Lena & The Seagull
Silence returned to the room, and I asked if he had washed his hands. He replied yes. I was immediately suspicious as he doesn't have hands. Any fool could see that! Anyway, where was I? Yes. Love anything that lives and you will eventually get hurt, whether it's a relative, a friend, a lover, a pet. I looked at Lena, then Silence, then Lena. "Do you still love me?" Lena replied, "Yes", her voice controlled, and unexciting. "Do you still share my passions for soil, fertilizer, pruning, being drunk at 9:30 in the morning, and pressing your body against rocky walls?" She smiled sarcastically, and said yes. I felt like pulling my hair but my wig was upstairs in our bedroom.
Anyway, I am suspicious that a son from a previous marriage named, Seagull - a result of my admiration for the works of Anton Chekhov - is also in love with Lena. Why do I think this, I hear you say? Frankly, Seagull shares our marital bed: he sleeps with Lena and I. There I've said it! And worse, he decides when the lighting should be turned of, and its usually when I'm in the throes of a good book. Outrageous behaviour, you'll agree. Then the bed seems to move like a "horse and carriage" eloping at great haste. I can't take the darkness and deceit much longer. I'd be at my wit's end, if I had any. No man should be expected to live like this? I swiftly found my pistol and put it against my temple, but the bullet was a blank filled with soot!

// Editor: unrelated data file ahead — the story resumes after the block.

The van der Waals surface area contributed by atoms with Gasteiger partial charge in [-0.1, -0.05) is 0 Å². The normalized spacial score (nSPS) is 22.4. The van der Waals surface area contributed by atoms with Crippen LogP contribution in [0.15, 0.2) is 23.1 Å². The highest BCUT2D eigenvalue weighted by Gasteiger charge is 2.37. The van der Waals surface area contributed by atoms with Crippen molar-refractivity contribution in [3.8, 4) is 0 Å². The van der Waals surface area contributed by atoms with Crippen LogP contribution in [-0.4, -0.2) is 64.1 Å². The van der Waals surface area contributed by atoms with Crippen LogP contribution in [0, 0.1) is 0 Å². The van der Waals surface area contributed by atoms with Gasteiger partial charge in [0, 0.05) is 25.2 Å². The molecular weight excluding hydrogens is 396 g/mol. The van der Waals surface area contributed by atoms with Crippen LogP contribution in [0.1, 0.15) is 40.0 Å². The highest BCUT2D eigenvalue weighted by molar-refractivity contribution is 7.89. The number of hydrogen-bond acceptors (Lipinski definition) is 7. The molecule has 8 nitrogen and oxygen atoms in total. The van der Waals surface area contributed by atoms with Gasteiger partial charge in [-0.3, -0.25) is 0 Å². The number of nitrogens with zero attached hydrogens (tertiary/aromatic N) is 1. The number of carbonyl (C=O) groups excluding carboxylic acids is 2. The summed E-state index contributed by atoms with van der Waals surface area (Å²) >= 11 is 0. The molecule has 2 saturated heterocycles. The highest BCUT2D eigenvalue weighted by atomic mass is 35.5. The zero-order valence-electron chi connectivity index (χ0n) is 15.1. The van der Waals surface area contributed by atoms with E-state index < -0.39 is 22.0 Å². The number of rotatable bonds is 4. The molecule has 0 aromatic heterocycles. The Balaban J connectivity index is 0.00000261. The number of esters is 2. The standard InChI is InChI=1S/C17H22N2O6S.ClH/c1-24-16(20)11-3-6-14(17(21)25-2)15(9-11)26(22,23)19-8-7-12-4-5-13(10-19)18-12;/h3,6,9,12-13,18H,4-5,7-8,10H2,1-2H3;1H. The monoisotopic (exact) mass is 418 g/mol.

Am I condemned to face aging, loneliness, anxiety - by myself - dressed in a pink, cotton nightshirt, red nightcap, and Russian-made gumshoes, and covered in soot?
*Reflections: I'm currently working on a humorous piece for submission to a magazine. I expect the usual pro-forma rejection letter. That doesn't alter the fact I enjoy writing, being creative, watching the tide coming in.
I'm sitting in the library. It is late afternoon; late spring. I sit and think for a while. The light from the overhead fluorescent bulbs can be intensive. I’m finding it hard to concentrate. The library is perched where traffic, pedestrians, pigeons, dogs merge, and congregate. Sometimes the echoed, scrambled shouting of high school pupils pierces the air.
The traffic on the street near the entrance to the library never stops between the hours of 8.00 am and 6.00 pm. It moans, screeches and aggravates. Occasionally, stray plastic bags – mostly white – roll along the street, fill with air and levitate. Sometimes I feel out of fashion, but I shall go on. I must.